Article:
Type II restriction endonucleases: structure and mechanism
- Cite this article as:
- Pingoud, A., Fuxreiter, M., Pingoud, V. et al. CMLS, Cell. Mol. Life Sci. (2005) 62: 685. doi:10.1007/s00018-004-4513-1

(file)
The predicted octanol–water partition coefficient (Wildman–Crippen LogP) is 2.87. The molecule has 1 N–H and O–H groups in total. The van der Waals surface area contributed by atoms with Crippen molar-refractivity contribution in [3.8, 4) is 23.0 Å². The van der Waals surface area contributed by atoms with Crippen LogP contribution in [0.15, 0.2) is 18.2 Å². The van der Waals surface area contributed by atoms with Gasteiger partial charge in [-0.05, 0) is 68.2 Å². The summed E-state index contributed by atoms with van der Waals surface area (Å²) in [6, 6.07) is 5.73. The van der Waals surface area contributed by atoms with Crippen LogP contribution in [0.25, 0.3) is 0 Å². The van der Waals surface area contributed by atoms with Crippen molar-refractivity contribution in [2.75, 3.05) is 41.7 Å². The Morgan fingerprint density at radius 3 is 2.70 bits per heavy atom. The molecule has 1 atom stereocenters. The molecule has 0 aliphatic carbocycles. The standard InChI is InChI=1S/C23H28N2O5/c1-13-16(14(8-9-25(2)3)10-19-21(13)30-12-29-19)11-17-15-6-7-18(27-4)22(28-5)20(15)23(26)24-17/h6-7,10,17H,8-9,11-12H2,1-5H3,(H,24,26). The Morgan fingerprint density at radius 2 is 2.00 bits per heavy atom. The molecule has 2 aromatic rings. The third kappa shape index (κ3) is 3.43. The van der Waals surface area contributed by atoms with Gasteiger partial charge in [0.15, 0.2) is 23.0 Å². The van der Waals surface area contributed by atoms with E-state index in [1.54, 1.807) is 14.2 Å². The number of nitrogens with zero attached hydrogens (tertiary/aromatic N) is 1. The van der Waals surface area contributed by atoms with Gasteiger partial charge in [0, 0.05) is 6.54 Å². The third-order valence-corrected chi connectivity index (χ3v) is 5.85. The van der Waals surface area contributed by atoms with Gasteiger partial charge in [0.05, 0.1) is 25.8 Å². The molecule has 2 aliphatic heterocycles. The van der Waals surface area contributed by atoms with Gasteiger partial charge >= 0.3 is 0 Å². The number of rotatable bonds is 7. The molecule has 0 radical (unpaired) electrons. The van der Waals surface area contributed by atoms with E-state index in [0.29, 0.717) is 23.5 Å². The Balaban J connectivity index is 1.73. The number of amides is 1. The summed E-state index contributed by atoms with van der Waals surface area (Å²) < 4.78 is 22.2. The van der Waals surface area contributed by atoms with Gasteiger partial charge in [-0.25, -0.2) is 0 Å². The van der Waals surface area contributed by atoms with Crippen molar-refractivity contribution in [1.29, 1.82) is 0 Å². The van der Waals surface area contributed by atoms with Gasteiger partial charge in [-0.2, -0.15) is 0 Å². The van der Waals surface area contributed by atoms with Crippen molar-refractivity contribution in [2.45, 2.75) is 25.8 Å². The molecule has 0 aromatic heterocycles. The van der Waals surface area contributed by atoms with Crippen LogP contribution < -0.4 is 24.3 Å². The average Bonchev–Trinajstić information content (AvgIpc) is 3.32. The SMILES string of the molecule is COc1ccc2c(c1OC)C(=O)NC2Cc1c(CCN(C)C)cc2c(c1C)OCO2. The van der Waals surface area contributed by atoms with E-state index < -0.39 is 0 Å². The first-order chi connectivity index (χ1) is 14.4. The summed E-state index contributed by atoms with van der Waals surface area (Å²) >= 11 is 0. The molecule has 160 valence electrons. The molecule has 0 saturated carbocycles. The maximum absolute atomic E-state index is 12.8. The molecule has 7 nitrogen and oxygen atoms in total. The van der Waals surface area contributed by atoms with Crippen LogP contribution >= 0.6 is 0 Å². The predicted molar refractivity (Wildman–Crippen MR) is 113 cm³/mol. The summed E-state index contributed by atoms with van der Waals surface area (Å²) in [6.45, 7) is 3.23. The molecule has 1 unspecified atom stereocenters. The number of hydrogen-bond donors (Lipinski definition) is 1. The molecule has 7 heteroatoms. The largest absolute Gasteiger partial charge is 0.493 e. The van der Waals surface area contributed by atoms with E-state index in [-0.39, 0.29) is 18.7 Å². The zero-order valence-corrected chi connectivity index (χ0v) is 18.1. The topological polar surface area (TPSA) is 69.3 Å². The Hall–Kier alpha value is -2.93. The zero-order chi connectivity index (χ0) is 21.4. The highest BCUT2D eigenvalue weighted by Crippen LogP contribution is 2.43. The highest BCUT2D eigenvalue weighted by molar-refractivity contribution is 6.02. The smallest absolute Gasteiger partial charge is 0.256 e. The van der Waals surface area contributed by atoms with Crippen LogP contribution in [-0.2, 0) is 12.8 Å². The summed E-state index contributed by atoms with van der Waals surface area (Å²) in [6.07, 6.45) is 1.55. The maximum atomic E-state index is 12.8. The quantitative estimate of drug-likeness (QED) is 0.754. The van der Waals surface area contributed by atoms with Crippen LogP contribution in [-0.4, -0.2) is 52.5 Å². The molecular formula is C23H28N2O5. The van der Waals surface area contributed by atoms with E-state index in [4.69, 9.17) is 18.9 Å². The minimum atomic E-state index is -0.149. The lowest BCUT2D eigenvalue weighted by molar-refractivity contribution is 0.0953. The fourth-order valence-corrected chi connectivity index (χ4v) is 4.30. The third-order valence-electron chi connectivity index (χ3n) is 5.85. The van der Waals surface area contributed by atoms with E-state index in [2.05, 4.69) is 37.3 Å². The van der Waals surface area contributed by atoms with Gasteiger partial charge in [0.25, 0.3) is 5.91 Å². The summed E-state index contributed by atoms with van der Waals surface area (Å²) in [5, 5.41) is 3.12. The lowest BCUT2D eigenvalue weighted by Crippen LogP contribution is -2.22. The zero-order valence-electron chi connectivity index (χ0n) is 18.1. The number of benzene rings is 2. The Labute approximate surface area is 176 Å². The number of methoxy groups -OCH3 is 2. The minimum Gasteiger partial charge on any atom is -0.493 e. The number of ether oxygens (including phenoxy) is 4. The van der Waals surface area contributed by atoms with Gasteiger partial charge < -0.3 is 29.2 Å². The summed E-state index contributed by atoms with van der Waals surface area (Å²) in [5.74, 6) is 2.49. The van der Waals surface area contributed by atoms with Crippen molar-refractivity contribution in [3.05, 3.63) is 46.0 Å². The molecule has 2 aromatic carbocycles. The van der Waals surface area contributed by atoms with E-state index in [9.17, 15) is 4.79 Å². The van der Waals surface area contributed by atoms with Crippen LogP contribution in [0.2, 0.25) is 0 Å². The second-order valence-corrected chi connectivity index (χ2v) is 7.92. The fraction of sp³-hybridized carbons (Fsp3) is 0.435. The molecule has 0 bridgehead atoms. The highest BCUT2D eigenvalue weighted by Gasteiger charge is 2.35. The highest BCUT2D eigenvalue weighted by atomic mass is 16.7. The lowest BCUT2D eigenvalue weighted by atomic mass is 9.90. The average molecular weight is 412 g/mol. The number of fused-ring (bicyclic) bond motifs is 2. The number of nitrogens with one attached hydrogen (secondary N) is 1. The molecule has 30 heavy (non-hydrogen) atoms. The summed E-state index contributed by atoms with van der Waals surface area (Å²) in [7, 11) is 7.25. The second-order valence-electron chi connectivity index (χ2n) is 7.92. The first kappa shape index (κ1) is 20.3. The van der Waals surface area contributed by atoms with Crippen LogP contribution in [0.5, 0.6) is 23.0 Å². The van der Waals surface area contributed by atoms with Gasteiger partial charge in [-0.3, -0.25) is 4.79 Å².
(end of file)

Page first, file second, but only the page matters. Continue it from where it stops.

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Type II restriction endonucleases are components of restriction modification systems that protect bacteria and archaea against invading foreign DNA. Most are homodimeric or tetrameric enzymes that cleave DNA at defined sites of 4–8 bp in length and require Mg2+ ions for catalysis. They differ in the details of the recognition process and the mode of cleavage, indicators that these enzymes are more diverse than originally thought. Still, most of them have a similar structural core and seem to share a common mechanism of DNA cleavage, suggesting that they evolved from a common ancestor. Only a few restriction endonucleases discovered thus far do not belong to the PD...D/ExK family of enzymes, but rather have active sites typical of other endonuclease families. The present review deals with new developments in the field of Type II restriction endonucleases. One of the more interesting aspects is the increasing awareness of the diversity of Type II restriction enzymes. Nevertheless, structural studies summarized herein deal with the more common subtypes. A major emphasis of this review will be on target site location and the mechanism of catalysis, two problems currently being addressed in the literature.